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When working with data, there are few games better than chess for using statistical analysis and/or machine learning algorithms.
Most of us learn to play chess at a young age, typically with an older, more experienced player whittling away our pieces in a crushing defeat. After some embarrassing losses, you understand that much of chess can be explained through strategy, probability and statistics. When one of our leading Data Scientists discovered a dataset in Snowflake (a cloud data warehouse) that contained the moves and results of over 2500000 chess games, we couldn't help ourselves.
One idea that is commonly disputed in the chess world is that white has the advantage as it allows you to make the first move. After some internal discussion here at Rasgo, we discovered that we couldn't agree on the outcome. Being a company of data enthusiasts, we decided to put it to the test.
We started with a simple hypothesis: is it true that White has an advantage over Black because they make the first move?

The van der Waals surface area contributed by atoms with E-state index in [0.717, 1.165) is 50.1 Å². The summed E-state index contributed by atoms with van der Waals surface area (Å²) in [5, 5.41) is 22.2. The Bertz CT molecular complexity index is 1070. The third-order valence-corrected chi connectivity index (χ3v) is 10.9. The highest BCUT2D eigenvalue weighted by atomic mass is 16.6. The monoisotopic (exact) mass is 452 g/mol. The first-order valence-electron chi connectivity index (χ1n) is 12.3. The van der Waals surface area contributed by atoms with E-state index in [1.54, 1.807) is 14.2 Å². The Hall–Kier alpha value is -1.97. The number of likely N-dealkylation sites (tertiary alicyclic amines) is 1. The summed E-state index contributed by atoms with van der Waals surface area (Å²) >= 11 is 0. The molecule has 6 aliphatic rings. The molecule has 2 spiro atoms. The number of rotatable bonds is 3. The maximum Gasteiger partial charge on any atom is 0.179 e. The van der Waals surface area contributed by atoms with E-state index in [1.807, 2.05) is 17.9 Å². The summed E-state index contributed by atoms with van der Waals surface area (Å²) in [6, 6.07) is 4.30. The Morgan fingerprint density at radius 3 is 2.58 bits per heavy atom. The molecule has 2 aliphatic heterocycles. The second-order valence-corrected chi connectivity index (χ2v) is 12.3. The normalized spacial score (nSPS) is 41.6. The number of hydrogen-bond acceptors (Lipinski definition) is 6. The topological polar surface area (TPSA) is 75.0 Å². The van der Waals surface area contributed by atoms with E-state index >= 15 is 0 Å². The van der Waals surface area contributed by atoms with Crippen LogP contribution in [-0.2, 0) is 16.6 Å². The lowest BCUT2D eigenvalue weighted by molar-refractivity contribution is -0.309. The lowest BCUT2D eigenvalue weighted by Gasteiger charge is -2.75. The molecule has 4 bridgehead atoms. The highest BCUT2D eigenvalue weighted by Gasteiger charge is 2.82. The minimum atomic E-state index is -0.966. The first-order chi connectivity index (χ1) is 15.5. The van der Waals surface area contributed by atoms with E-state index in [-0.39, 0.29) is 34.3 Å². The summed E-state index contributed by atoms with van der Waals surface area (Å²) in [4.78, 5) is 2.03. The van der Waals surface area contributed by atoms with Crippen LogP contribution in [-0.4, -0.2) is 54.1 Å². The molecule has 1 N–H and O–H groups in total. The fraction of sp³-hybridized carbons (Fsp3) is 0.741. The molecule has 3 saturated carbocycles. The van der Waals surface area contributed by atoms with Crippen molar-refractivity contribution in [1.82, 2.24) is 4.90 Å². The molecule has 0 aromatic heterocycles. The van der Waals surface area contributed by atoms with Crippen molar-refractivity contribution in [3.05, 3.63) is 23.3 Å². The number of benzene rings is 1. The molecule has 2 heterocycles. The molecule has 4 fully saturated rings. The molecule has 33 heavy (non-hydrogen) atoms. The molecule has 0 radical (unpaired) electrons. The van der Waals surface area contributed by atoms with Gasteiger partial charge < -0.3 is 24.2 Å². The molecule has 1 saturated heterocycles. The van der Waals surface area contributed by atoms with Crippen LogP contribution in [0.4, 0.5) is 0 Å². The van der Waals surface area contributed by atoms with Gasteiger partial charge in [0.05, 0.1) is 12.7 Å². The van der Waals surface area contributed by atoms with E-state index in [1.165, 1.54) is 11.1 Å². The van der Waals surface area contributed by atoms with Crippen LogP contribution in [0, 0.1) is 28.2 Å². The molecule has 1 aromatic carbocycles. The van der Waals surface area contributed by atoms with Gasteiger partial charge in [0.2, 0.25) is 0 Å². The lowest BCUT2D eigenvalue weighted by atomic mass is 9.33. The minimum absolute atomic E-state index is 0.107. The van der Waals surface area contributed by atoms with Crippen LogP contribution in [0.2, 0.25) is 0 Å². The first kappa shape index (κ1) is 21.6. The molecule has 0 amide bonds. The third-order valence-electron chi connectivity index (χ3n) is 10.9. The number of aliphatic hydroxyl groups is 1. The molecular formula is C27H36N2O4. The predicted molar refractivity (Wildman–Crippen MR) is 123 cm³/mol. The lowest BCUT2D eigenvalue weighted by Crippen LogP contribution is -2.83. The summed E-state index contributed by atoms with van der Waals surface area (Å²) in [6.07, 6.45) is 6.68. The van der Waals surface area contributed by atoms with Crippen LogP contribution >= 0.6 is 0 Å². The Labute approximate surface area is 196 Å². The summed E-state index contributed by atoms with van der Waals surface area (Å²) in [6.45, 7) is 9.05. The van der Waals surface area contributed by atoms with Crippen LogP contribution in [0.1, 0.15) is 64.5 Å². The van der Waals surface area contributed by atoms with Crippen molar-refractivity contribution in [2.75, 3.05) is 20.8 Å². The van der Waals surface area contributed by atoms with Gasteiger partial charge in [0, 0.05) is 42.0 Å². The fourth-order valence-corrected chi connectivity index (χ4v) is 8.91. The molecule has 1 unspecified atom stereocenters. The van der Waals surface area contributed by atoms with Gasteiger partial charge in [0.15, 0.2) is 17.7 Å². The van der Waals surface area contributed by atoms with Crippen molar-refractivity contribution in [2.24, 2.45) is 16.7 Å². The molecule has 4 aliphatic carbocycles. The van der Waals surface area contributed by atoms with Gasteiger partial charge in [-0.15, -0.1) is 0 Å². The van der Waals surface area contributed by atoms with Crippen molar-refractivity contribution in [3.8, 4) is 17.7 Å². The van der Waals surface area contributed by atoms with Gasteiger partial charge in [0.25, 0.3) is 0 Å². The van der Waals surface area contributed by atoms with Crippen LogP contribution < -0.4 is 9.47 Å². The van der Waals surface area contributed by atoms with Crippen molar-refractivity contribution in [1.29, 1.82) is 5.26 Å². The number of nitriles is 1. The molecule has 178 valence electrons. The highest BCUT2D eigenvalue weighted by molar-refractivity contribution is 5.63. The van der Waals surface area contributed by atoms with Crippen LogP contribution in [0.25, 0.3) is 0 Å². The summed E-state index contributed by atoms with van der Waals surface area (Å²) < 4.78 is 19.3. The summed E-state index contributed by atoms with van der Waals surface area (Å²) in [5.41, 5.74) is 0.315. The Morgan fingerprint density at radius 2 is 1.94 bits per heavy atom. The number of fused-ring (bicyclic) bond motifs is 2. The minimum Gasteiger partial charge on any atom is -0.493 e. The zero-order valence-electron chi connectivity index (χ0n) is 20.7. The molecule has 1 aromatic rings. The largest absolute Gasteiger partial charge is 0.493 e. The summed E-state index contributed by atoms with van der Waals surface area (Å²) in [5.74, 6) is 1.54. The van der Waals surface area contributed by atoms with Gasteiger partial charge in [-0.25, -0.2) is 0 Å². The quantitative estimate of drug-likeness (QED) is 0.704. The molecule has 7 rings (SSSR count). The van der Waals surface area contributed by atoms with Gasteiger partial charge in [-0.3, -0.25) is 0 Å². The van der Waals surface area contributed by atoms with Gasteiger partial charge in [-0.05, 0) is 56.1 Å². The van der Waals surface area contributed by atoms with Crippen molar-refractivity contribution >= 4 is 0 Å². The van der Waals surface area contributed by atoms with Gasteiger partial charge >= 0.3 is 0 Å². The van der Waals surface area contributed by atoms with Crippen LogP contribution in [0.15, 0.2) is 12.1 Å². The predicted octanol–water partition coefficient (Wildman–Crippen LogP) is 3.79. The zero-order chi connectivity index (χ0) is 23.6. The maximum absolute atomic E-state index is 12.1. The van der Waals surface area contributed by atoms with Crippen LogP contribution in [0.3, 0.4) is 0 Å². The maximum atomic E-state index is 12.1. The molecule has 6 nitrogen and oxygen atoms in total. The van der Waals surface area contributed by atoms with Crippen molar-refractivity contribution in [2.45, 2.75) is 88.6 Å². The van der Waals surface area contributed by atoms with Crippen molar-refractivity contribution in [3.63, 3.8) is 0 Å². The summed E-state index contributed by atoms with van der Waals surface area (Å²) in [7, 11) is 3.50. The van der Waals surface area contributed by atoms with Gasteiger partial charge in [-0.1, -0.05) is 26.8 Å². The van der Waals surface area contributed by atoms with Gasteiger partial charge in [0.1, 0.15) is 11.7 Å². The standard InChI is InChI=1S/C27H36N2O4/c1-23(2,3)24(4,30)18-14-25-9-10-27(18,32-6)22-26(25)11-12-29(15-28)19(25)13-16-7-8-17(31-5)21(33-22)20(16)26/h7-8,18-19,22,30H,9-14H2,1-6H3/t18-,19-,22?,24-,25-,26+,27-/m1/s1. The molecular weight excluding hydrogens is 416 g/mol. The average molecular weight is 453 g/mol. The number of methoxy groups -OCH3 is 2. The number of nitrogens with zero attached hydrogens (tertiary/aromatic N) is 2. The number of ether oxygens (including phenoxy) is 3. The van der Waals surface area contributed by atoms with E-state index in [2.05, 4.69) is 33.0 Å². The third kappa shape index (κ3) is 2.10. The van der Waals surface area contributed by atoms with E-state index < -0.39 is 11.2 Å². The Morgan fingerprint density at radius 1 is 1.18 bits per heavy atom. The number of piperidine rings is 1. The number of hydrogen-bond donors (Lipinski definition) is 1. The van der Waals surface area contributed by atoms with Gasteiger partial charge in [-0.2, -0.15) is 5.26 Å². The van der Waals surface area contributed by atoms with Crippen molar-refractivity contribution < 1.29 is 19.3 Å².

To figure this out, I categorized the games by comparing the two players’ elo scores. According to Chess.com, the elo score was invented by Arpad Elo, a physics professor and chess master in the United States who worked with the U.S. Chess Federation to measure the skills of different chess masters. Arpad created the Elo Score as an improved chess rating system instead of the previously used Harkness System.
Wikipedia describes the elo scale as:
“The Elo rating system is a method for calculating the relative skill levels of players in zero-sum games”
Taking this into account, we started to formulate an experiment. There were 1MM games where Black’s player had the advantage and 1MM where White’s player did. This left 500K games where the opponents were essentially equal. So what was the balance of wins?
Since the data already has a column Result, all I had to do was click the chart in Rasgo. It turns out that when the opponents were evenly-matched, White won more (53%-47%).
Not super astonished by our findings we searched the internet to see if anyone else obtained the same results. We found numerous sources that claimed that “beneath the elo rating of 1600, this advantage goes away.” A quick toggle in Rasgo showed me that this internet claim was false - the difference still exists below 1600.
This data set and Rasgo are both free cloud products and can be used by anyone to load and transform data directly in your data warehouse. In this case, the data set lives in the Rasgo app for use by anyone!
We will continue to add more interesting data for you to play with and find insights in. Please feel free to send us anything special that you’ve found!